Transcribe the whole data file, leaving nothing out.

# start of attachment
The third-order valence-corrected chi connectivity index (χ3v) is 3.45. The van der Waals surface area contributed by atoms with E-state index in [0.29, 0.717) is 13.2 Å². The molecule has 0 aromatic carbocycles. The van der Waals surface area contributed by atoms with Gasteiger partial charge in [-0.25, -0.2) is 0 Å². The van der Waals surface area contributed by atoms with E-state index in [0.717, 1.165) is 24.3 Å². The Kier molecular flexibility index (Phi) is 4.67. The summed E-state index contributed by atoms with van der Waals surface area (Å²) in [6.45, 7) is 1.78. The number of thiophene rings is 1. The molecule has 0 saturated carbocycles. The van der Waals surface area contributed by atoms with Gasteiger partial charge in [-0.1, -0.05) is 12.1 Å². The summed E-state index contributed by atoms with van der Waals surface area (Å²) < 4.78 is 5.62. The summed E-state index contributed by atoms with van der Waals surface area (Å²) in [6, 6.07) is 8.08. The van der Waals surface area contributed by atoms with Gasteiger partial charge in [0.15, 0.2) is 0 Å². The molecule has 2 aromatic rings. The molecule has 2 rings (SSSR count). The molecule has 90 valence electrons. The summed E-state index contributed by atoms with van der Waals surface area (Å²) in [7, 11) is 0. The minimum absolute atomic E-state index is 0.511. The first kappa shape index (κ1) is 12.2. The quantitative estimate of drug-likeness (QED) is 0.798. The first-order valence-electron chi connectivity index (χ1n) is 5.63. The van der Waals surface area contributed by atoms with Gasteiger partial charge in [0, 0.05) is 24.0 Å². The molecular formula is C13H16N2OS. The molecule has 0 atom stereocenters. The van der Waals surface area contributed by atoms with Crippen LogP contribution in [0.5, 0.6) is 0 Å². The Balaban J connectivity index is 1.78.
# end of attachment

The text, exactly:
The third-order valence-corrected chi connectivity index (χ3v) is 3.45. The van der Waals surface area contributed by atoms with E-state index in [0.29, 0.717) is 13.2 Å². The molecule has 0 aromatic carbocycles. The van der Waals surface area contributed by atoms with Gasteiger partial charge in [-0.25, -0.2) is 0 Å². The van der Waals surface area contributed by atoms with E-state index in [0.717, 1.165) is 24.3 Å². The Kier molecular flexibility index (Phi) is 4.67. The summed E-state index contributed by atoms with van der Waals surface area (Å²) in [6.45, 7) is 1.78. The number of thiophene rings is 1. The molecule has 0 saturated carbocycles. The van der Waals surface area contributed by atoms with Gasteiger partial charge in [-0.1, -0.05) is 12.1 Å². The summed E-state index contributed by atoms with van der Waals surface area (Å²) < 4.78 is 5.62. The summed E-state index contributed by atoms with van der Waals surface area (Å²) in [6, 6.07) is 8.08. The van der Waals surface area contributed by atoms with Gasteiger partial charge in [0.15, 0.2) is 0 Å². The molecule has 2 aromatic rings. The molecule has 2 rings (SSSR count). The molecule has 90 valence electrons. The summed E-state index contributed by atoms with van der Waals surface area (Å²) in [7, 11) is 0. The minimum absolute atomic E-state index is 0.511. The first kappa shape index (κ1) is 12.2. The quantitative estimate of drug-likeness (QED) is 0.798. The first-order valence-electron chi connectivity index (χ1n) is 5.63. The van der Waals surface area contributed by atoms with Gasteiger partial charge in [0, 0.05) is 24.0 Å². The molecular formula is C13H16N2OS. The molecule has 0 atom stereocenters. The van der Waals surface area contributed by atoms with Crippen LogP contribution in [0.5, 0.6) is 0 Å². The Balaban J connectivity index is 1.78.